This is my love letter to my 11-year-old daughter. It’s hard to believe that the last time I brought a child into the world was 11 years ago today. I didn’t know then that would be the last time. I thought I had more time.
I remember the day like it was yesterday. I was bigger this time than the first time. I could barely see my toes. But we were so excited to take our little family of 3 to 4. I was nervous. I couldn’t sleep the night before the induction because I knew, just like the first time, this baby was going to change everything.
I won’t lie, we had quite the eventful labor and delivery. I knew it wasn’t going to be like the first birth when about 3 hours into the induction, we realized that our video camera wasn’t working. All of this preparation and the camera didn’t work. The Big Guy called his brother who lived a couple hours away and my brother-in-law, who was in doing his residency at the time, somehow cleared his entire day and drove us his camera to use. I will never forget that.
I’ll also never forget that he drove all that way, gave us the camera, wished us luck and drove right back to where he came from. He had no interest in accidentally being present when delivery rolled around. I remember it was funny to me because…he’s a doctor. But I will never forget the huge gesture he did without hesitation he brought us a camera to record our daughter’s birth. He was like a very humble superhero.
I remember laying there in my hospital bed while the Big Guy walked his brother out, about 7 hours into the induction and a broken waters later, looking at my cell phone and seeing a picture of my firstborn and second-guessing the entire thing. What was I thinking? How could I ever love another child as much as I did my first daughter? Was that even possible? I cried. No, I sobbed because all I could think, with my second baby stuck inside me and my first baby at home completely confused at 2-years-old as to where I’d gone off to with my big belly, was that one or both of them were going to feel like they got less love than the other. The thought of it broke my heart.
Eventually, after hours of trying different positions, a nurse had to lay on top of me to help push my Gabs out. I was in labor for what seemed like forever; scared to fail both of my children, certain I was not going to be able to do it and afraid that, unlike the Grinch, my heart wouldn’t grow two sizes. But it did.
From the moment I saw all that black curly hair in the mirror as I was pushing our Gabs into the world, I knew it was going to be alright. Apparently, I am a Grinch at heart. They laid her on my chest, after removing the cord from her neck and her purple body, and I was reminded in that moment how lucky I was to be a mother and what a privilege it was to bring her into this world.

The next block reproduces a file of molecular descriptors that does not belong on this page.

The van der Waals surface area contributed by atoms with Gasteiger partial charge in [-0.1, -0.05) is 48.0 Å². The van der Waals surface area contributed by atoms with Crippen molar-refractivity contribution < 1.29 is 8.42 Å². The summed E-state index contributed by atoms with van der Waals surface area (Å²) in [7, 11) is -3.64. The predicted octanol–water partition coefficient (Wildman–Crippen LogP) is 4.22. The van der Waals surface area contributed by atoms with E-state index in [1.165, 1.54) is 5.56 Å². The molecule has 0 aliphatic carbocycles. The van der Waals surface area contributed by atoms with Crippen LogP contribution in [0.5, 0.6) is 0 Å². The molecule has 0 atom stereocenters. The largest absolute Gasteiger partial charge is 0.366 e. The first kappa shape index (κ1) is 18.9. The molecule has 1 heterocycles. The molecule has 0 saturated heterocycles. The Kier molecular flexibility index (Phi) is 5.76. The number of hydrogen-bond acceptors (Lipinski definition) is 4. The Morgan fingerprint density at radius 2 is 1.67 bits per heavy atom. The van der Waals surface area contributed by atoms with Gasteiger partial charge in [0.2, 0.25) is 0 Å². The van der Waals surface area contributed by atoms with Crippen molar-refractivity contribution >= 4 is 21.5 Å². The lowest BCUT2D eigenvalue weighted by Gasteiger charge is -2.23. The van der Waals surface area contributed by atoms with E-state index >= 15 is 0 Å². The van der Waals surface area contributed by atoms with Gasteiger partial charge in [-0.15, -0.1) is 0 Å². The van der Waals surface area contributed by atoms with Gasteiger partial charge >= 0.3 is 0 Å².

I was reminded again how thin the veil between life and death truly is and I gave myself over to an overwhelming, all-encompassing, everything is going to be alright kind of love, much like I did the first time. In these moments, I’ve been proven that miracles exist and in these miracles, in my baby’s eyes, I see God in his purest form.
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Of course, the next day my firstborn daughter came to meet Gabs at the hospital and was so confused and overwhelmed by everything that I checked myself out of the hospital AMA before 24 hours because even though I was basking in the glow of my newborn baby, I knew my 2-year-old still needed me too. This heart doubling in size thing was still new to me and I had to figure out how to live in my new reality of 4. But it was good and Gabs completed us.
This is my love letter to my daughter on her 11th birthday
You are like sunshine on the water. Beautiful, special and breathtaking but a moving target. Just when I think I have you figured out, you grow and move and everything shifts and I have to work to learn to understand you again, from another vantage point.
You were born an old soul. In many ways, you are more mature than your big sister but in many ways, you are still just a little kid. The way you play, laugh and the pattern of your freckles spread out across your cheeks, as your glassy blue eyes smile out at me from beneath a cascade of honey-kissed summer hair, always disheveled, reminds me that you are still a little girl in many ways.
Yet at other times, the words you speak, the soulfulness in your eyes, the crack in your voice when something makes you sad reminds me that soon you will be a woman. You are straddling between the two worlds right now; one foot firmly planted in childhood while the other is stepping into womanhood.
I feel you pulling away, little by little, like the pull of the tide on the waves. I feel myself letting go, gently, like the wisps of a dandelion being blown into the summer sun full of hope and wishes. This is the hard part.
All I want to do is hold on tighter. Reign you in and pull you back close to me but I can’t. I have to let you go so that you know that I trust you. I have to give you freedom so that you can grow and find your way back to me.
Just know that I will always love you, no matter what you do or where you go. I will always be there to pick you up when you need me to. I will not judge you. I will not abandon you. I will not belittle and berate you. I will respect you. You can talk to me about anything and I will listen.
When I look at you, I will probably always, at first glance, see that newborn baby girl with the black, curly hair and the chubby little cheeks. I’ll remember the way you smelled of Johnson’s and Johnson’s baby soap and your baby breath of green apples. But know that I see you, the young woman that you are trying to become. I see the butterfly but I’ll never forget the chrysalis you once were.
Love you forever to the moon and back,